China Watch Blog has learnt that Hong Kong-founded manufacturers in the Pearl River Delta (PRD) region report a 10 percent hike in average wage this year compared with last year’s 11 percent, a study by Standard Chartered Bank shows.
The China Daily reported that wages are still on an uprising trend in the manufacturing heartland on the mainland in 2012, albeit the pace is at a slower pace over last year. After speaking with 204 Hong Kong manufacturers who operate their business on the adjacent PRD region in January, Standard Chartered said more than half of the respondents have already lifted the wages an average of 10.4 percent for the year.
About 30 percent of companies surveyed indicated that they will raise the wages some time in 2012 by an estimated 9 percent, while the remaining 12 percent did not plan any wage adjustment this year.
Kelvin Lau, the region’s senior economist from Standard Chartered said the wages growth rate among mainland-based Hong Kong manufacturers in the survey is also slower than the minimum wages in many PRD cities.
Effective from this month, Shenzhen’s minimum wage has been lifted to 1,500 yuan per month, up 13.6 percent from 1,320 yuan per month in the past. Some Guangzhou news reports said that the city’s minimum income is expected to reach 1,470 yuan per month this year, up 13.1 percent from the current 1,300 yuan per month.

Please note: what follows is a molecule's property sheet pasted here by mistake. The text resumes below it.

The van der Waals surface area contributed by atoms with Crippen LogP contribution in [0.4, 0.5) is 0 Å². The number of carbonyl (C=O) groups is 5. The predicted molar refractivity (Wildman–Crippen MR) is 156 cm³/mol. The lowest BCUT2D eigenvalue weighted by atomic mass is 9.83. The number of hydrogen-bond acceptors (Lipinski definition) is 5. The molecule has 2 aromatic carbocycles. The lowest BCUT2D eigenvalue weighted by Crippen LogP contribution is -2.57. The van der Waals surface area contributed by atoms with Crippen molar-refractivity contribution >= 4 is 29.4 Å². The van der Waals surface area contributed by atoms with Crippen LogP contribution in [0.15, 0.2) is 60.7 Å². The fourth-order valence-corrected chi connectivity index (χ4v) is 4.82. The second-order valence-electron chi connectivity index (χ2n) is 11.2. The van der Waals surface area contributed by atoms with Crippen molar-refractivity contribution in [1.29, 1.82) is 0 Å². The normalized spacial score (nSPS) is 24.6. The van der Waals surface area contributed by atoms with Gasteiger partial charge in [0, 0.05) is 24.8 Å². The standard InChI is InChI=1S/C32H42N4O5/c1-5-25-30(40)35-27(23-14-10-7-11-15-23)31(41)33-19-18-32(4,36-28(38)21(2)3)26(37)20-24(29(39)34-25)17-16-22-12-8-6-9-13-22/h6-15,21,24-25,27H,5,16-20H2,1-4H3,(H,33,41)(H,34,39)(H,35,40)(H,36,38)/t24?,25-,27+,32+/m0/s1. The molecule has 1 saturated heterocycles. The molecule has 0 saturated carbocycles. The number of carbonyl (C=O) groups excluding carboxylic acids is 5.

“In line with the still-evident wage pressure, only 30 respondents considered it less difficult to find workers compared with the same time last year,” Lau added.
Stanley Lau, deputy chairman of Federation of Hong Kong Industries, said earlier that 30 percent of the mainland-based Hong Kong manufacturers may be eliminated by the year end given the rising material cost as well as the wage hikes.
“To these 50,000 to 60,000 Hong Kong small and medium enterprises (SMEs) in the PRD region, it means around 15,000 to 18,000 companies will contract, or close down their businesses this year,” Lau said, adding that these labor-intensive and low value-added businesses are among the high-risk group.
However, a majority of companies said higher productivity would help offset the rising labor cost as output per worker has risen faster than wage increases, according to the survey.
The business outlook for the next six months is also not too bleak for these manufacturers as over half of the respondents saw added orders in the first half this year, despite major importers, including the US and the Europe not seeing much economic improvement.